A Park County judge ordered that six horses be returned to their owner, Ron Swift, despite the judge's ruling that Swift continue to face a trial on an animal cruelty citation.
In February, CALL7 Investigators reported misdemeanor animal cruelty charges against Swift. The Sheriff's Office removed the horses because investigators determined they were malnourished.
Swift maintained the horses were sick and suffering from botulism.
Animal Control Officer Bobbi Jo Priestly said in an email, "Her agency had probable cause on the warrant to seize the horses, but the Judge stated that he thought since the owners had a licensed veterinarian treating the horses prior to the seizure we should have left them there."
It is unclear when authorities will return the horses to Swift, but Priestly wrote the Sheriff's Office would be responsible for all the bills and have been ordered to pay the owners back for the care and boarding of horses.
"We will be at the ranch weekly (and) I assure you keeping a close eye on the horses. If the horses start to drop weight we will seize them again," said Priestly,
In the email Priestly questioned the judge and deputy district attorney handling the case "I think the District Attorney should have mentioned the facts of the case better. The fact that Maggie died was only brought up briefly and this should have been driven home. A horse died on the property and Chance the sickest of the six seized was unable to rise without assistance. It was not driven home that the only thing that the horses have been given is food and water to improve. I simply can not believe this has happened."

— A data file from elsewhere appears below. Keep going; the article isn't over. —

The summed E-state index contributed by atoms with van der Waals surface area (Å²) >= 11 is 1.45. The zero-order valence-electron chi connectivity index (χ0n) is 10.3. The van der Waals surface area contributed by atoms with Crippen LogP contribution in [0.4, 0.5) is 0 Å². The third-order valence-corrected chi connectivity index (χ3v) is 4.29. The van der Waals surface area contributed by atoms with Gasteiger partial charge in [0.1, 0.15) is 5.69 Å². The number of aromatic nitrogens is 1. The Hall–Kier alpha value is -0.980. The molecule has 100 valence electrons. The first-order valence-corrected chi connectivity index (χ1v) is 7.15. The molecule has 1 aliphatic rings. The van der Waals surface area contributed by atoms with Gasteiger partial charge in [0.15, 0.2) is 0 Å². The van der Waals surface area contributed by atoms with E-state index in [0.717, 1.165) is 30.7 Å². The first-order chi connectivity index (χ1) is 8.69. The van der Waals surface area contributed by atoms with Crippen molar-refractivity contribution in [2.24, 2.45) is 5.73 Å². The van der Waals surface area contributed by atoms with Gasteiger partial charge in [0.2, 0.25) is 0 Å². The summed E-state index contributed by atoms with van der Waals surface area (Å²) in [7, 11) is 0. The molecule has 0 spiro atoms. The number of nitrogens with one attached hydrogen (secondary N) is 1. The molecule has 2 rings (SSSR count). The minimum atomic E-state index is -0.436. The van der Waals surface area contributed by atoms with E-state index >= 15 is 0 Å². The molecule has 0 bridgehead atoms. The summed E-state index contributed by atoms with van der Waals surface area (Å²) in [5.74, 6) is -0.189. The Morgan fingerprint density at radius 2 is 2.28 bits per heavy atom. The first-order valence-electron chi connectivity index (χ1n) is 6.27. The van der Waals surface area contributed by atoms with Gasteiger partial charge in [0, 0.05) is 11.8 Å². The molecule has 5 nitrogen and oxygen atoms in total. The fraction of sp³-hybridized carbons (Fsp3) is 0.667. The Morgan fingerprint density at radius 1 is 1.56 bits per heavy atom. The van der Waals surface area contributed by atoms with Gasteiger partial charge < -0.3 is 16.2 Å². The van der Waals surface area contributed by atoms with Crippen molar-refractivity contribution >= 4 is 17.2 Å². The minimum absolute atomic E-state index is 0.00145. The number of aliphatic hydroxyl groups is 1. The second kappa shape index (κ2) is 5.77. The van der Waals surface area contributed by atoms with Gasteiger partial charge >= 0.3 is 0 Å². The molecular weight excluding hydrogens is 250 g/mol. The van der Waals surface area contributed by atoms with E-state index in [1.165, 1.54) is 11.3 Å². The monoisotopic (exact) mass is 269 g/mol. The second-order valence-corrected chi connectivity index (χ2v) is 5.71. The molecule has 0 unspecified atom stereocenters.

The Park County Sheriff's Office said several of the horses gained more than 100 pounds in 30 days.
Aspen Creek veterinarian Ashleigh Olds told CALL7 Investigators that this is proof the horses were starving, not ill.
"Based on the evidence, they all gained a tremendous amount of weight once they were removed is also suggestive that there was some role of malnutrition," said Olds.
She said she was disappointed in the judge's ruling Tuesday.
"With the history that there has been confirmed horse deaths on the property, suspected for malnutrition the last few months and that these horses would be in grave danger to return to that similar environment," she said. "I guess that is really surprising to the community and myself."
Park County Judge Brian Green decline to comment on his decision citing it is a pending case.
Swift told CALL7 Investigators that he is happy the horses have been returned.Swift added he's glad to be able to care for them properly with (their own) vets."
He will be back in court on May 15 on the misdemeanor animal cruelty charge.
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